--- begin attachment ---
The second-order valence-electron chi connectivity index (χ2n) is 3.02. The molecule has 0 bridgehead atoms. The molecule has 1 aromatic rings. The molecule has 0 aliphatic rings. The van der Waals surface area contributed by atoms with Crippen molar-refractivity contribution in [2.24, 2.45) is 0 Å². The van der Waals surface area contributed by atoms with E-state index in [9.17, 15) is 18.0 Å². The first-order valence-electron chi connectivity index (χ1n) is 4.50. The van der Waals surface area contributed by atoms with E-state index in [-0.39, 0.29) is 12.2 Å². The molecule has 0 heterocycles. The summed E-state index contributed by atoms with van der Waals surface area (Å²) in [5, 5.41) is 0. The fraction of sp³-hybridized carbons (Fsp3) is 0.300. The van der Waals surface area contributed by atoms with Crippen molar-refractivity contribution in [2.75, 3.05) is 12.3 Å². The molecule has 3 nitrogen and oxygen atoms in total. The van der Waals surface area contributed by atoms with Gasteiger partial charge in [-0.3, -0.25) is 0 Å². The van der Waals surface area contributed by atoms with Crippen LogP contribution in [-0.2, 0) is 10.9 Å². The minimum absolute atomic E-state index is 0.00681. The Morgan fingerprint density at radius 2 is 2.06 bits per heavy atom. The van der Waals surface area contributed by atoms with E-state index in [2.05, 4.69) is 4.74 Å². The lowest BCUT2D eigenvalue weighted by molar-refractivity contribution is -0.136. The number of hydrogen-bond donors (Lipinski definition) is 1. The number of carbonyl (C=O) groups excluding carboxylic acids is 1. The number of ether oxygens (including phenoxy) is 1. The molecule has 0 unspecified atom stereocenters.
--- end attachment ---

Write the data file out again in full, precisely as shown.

The second-order valence-electron chi connectivity index (χ2n) is 3.02. The molecule has 0 bridgehead atoms. The molecule has 1 aromatic rings. The molecule has 0 aliphatic rings. The van der Waals surface area contributed by atoms with Crippen molar-refractivity contribution in [2.24, 2.45) is 0 Å². The van der Waals surface area contributed by atoms with E-state index in [9.17, 15) is 18.0 Å². The first-order valence-electron chi connectivity index (χ1n) is 4.50. The van der Waals surface area contributed by atoms with E-state index in [-0.39, 0.29) is 12.2 Å². The molecule has 0 heterocycles. The summed E-state index contributed by atoms with van der Waals surface area (Å²) in [5, 5.41) is 0. The fraction of sp³-hybridized carbons (Fsp3) is 0.300. The van der Waals surface area contributed by atoms with Crippen molar-refractivity contribution in [2.75, 3.05) is 12.3 Å². The molecule has 3 nitrogen and oxygen atoms in total. The van der Waals surface area contributed by atoms with Gasteiger partial charge in [-0.3, -0.25) is 0 Å². The van der Waals surface area contributed by atoms with Crippen LogP contribution in [-0.2, 0) is 10.9 Å². The minimum absolute atomic E-state index is 0.00681. The Morgan fingerprint density at radius 2 is 2.06 bits per heavy atom. The van der Waals surface area contributed by atoms with E-state index in [2.05, 4.69) is 4.74 Å². The lowest BCUT2D eigenvalue weighted by molar-refractivity contribution is -0.136. The number of hydrogen-bond donors (Lipinski definition) is 1. The number of carbonyl (C=O) groups excluding carboxylic acids is 1. The number of ether oxygens (including phenoxy) is 1. The molecule has 0 unspecified atom stereocenters.